These appointments may not in themselves be remarkable in the context of the last decade of British politics and its focus on image. But that these image consultants and photographers are officially civil servants leaves a sour taste in the mouth, at a time when the public faces savage cuts and 500,000 public-sector job losses.

The image that the government is so desperate to portray – that "we're all in this together" – is tarnished by such cronyism. It gives an impression that Cameron is keen to avoid – that he is building a royal court around himself.

It hasn't yet caused as much of a stir as the PR disaster, early in Cameron's leadership, when he was found cycling to Westminster with a chauffeur driving behind him, carrying his briefcase. However, the Caplin story rumbled on and on. These new arrangements could become thoroughly toxic for the Conservatives.

Samira Shackle is a freelance journalist, who tweets @samirashackle. She was formerly a staff writer for the New Statesman.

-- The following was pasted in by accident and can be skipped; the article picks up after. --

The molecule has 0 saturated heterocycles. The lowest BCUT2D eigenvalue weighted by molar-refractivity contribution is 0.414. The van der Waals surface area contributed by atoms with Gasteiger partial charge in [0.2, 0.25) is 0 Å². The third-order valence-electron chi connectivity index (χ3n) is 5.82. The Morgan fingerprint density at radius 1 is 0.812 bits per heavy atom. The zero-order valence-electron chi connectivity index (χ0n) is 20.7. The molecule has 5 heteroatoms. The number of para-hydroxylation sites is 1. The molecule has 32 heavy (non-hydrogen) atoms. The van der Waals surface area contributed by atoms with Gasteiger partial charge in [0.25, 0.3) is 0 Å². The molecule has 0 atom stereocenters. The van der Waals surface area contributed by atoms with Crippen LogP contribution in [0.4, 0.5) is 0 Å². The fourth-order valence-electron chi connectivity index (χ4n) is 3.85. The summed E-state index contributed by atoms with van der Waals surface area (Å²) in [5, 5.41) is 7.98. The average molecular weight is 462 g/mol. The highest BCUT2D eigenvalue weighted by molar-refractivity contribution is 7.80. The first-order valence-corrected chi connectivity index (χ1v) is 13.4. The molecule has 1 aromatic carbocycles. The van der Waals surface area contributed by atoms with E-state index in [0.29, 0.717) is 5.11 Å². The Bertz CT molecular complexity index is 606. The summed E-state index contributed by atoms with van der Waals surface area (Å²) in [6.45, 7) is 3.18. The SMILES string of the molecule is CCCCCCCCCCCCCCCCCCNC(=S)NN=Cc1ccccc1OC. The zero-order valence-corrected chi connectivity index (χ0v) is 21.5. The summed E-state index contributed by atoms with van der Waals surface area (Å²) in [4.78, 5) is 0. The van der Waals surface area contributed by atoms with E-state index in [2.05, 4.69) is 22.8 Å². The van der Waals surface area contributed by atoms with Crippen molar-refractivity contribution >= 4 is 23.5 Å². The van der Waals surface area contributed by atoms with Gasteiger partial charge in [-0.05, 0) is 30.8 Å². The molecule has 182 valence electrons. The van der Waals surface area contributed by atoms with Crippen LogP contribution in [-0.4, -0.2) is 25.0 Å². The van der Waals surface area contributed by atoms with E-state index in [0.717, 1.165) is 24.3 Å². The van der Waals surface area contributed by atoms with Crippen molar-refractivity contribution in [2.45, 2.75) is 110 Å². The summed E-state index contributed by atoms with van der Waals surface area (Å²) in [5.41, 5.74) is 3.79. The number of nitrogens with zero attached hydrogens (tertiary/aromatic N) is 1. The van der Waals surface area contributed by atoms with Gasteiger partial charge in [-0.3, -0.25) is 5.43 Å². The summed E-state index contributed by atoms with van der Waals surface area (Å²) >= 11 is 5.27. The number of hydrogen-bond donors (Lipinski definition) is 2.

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The rise of the green mayor – Sadiq Khan and the politics of clean energy

At an event at Tate Modern, Sadiq Khan pledged to clean up London's act.

On Thursday night, deep in the bowls of Tate Modern’s turbine hall, London Mayor Sadiq Khan renewed his promise to make the capital a world leader in clean energy and air. Yet his focus was as much on people as power plants – in particular, the need for local authorities to lead where central governments will not.

Khan was there to introduce the screening of a new documentary, From the Ashes, about the demise of the American coal industry. As he noted, Britain continues to battle against the legacy of fossil fuels: “In London today we burn very little coal but we are facing new air pollution challenges brought about for different reasons."